30 years it gives. Thirty. That’s one generation by some calculations. That’s how long we can expect a cultural memory of John Lennon to (have) last(ed) by oral communication alone. After 30 years the memory needs a written communication in order to survive.
I don’t know how that little bit of research finding will feed into studies of “oral tradition” and “memory theory” related to Christian origins. I’ll have to take some time to master the various definitions and concepts of the Nature article and only after that will I feel I might be in a position to think through any implications.
Others may be well ahead of me in this regard, however. I’m open to learning something new.
In true stories, as well as most conventional fiction, when characters move about, do things, say things, and interact with one another or with their environments, they operate logically. That is, we understand their motivations. The chicken crosses the road not simply to get to the other side, but because she wanted something over there.
On the other hand, characters in fairy tales operate differently. They don’t act like real people. In their book, Social Memory: New Perspectives on the Past, James Fentress and Chris Wickham explain that within folk tales (of which fairy tales are a subset), everything follows convention — the setting, the plot, the characters — all of it must follow the formula. And so people do things that in real life would raise serious questions. However, in their fairy-tale setting, we suspend disbelief.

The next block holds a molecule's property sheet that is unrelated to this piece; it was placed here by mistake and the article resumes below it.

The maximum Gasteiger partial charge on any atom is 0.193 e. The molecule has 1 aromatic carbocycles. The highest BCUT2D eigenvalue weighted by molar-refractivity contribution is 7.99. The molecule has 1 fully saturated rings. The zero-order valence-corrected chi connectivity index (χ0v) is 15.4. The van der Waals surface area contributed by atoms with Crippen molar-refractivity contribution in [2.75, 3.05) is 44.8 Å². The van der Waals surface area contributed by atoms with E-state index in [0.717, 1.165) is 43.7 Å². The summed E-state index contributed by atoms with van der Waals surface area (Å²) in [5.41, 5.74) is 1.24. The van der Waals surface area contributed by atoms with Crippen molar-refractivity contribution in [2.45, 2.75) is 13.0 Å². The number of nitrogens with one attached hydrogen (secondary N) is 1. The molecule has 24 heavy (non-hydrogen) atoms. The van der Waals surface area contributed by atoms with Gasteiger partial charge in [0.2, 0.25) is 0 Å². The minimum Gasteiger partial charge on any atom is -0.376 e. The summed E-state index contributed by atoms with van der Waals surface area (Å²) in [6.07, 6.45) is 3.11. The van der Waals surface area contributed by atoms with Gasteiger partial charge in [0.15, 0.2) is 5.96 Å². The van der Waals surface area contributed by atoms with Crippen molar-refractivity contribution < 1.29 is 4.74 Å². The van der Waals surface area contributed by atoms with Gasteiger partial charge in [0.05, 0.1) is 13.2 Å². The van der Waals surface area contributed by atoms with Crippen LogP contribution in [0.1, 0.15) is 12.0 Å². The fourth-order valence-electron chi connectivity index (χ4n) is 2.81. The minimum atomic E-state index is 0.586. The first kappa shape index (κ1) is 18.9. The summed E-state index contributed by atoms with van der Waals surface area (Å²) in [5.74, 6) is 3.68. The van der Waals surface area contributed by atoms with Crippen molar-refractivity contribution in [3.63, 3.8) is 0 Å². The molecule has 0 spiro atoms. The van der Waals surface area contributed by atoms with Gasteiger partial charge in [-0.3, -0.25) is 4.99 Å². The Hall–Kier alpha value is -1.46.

In ‘The Juniper Tree’, the mother does not ask how and why she has become pregnant, nor how or why she is to die in giving birth. Similarly, there is no particular reason why Ann-Marie gathers her brother’s bones and buries them under the juniper tree; she just does so. The father is given no personality at all; he merely serves to accomplish the thematic business of eating the ‘beast’.
This motivelessness is typical. The behaviour of fairy-tale characters is governed by a set of themes which specifies the way in which a particular series of actions must be performed, and it is this thematic logic, rather than a character’s psychology, that is frequently behind the character’s action. Even though there is nothing in the story that gives Ann-Marie reason to know this, she must bury her brother’s bones at the foot of the tree that marks his mother’s grave because this is the way the particular narrative motif works. Unless the bones of the slaughtered beast are gathered in its ‘skin’ and placed beside its mother, it cannot be resuscitated. (Fentriss and Wickham, 1992, p. 65, emphasis mine)
Essentially, in these stories people serve functional purposes. As the authors put it, they are “embodied functions.” In fact we would be committing a categorical mistake if we focused on their psychological motivations. It’s much the same in the stories we read in the gospels. Consider the tale of the disciples walking through the wheat fields, deciding on the spur of the moment to eat some of the grain. Continue reading “The Motiveless Behavior of Fairy-Tale Characters”